If shims are difficult to insert, cut-out wire sometimes works. Make your own using piano wire with dowel handles or order from Amazon. Backward and forward sawing, cuts through the adhesive. The wire should be 12 – 18 inches longer than the width of the mirror.
Step 4: remove the mirror. If the pry-bars and wooden shims have released the top edge of the mirror enough to allow your fingers to grip, carefully pull the mirror (use gloves) away from the wall. You will hear the sound of tearing as the mastic removes the paper from the drywall. With large mirrors, always have a co-worker to help you in case the mirror releases suddenly.
Remember that mirror is very heavy. A 1/4″ (standard thickness) mirror 6 feet wide by 4 feet tall weighs over 80 lbs. (plus the weight of any attached mastic). Get help to handle large mirrors safely.
How do you remove a mirror that is glued to a door?
A mirror glued to a door is more likely to be attached by double-sided tape than with heavy black mastic. To remove the mirror first detach any mirror clips, then use a heat gun to soften the tape or adhesive. Then insert wooden shims or a prybar between the mirror and the door and try to release the mirror, Finally, using gloves, pull carefully on the mirror to detach it from the door.
Difficult mirror removal
If your mirror is jammed in, flush with the left and right walls, it will be more difficult to remove because only one side is accessible to shims and pry bars.
First, follow the steps for “easy” removal outlined above. Apply duct tape for safety, soften the mastic using a heat gun or hairdryer, and try to insert wooden shims or a pry-bar behind the top (exposed) edge of the mirror.
Check for silicone or caulking at the sides.
Using your utility knife, be sure to release any silicone that might be gluing the mirror to the side walls.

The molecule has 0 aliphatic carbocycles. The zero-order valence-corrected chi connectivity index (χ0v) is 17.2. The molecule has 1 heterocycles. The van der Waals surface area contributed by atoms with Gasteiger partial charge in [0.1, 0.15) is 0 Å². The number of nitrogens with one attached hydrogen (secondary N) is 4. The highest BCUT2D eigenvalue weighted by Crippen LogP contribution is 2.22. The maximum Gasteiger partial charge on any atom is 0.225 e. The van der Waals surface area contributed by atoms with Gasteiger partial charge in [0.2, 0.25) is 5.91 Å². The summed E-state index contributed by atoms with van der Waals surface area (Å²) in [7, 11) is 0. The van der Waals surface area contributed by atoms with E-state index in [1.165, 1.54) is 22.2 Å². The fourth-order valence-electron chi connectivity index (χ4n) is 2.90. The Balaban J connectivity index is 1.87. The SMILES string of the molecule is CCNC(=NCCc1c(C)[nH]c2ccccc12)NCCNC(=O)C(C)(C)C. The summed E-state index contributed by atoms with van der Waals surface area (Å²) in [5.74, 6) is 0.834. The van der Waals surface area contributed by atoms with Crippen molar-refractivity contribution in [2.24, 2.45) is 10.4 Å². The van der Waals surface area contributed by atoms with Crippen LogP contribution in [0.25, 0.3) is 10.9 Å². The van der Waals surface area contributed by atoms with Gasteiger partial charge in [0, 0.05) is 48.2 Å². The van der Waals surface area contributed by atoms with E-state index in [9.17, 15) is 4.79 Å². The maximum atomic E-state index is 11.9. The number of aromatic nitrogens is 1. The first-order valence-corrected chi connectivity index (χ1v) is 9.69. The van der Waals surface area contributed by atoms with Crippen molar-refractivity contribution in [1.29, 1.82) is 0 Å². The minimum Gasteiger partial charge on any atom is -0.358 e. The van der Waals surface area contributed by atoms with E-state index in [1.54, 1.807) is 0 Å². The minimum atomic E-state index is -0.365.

If the mirror is stuck and will not release from the wall it may be necessary to crack it. The best way is to use a glass cutter to create a straight, vertical break as shown below.
Notice the location of the two wooden shims in the drawing above. They are positioned on either side of the scoreline to create tension in the slightly bowed-out glass and enable the cut to run.
Use suctions cups
If it is not possible to get your gloved hands behind the glass, use suction cups to pull the mirror away from the wall. Suction cups are affordable and very useful for handling heavy sheets of mirror or glass.
Can you cut a mirror that is glued to the wall?
It is not possible to cut a mirror that is completely glued to a wall. In order to cut glass, two steps are necessary: first, the glass surface (not the mirrored back!) must be scored with a glass cutter. Then the score must be broken or “run“. This is done by applying pressure opposite the score line – as shown above/left. So the mirror must be at least partially detached from the wall to apply the required pressure.
Repairing the drywall
After successfully removing a large wall mirror your drywall or sheetrock will be a mess. Black tarry mastic either remains stuck to the mirror with the top paper surface of the drywall attached, or it might have released from the mirror and remain stuck to the wall.
In any event, you will need to remove the old mastic and repair the damage to the drywall. Use tools like these pictured below and learn from sites like these to fix the damaged sheetrock.
Alternatives to mirror removal
As this post has shown, removing large wall mirrors can be difficult and even dangerous. Furthermore, the process always results in expensive damage to the underlying drywall. So, before you begin, consider these decorative alternatives:
- Paint the mirror with a stencil
- Cover the mirror with curtains
- Overlay with a picture frame
- Hang artwork from the ceiling
How to install wall mirrors
Artistry in Glass specializes in restorations of all types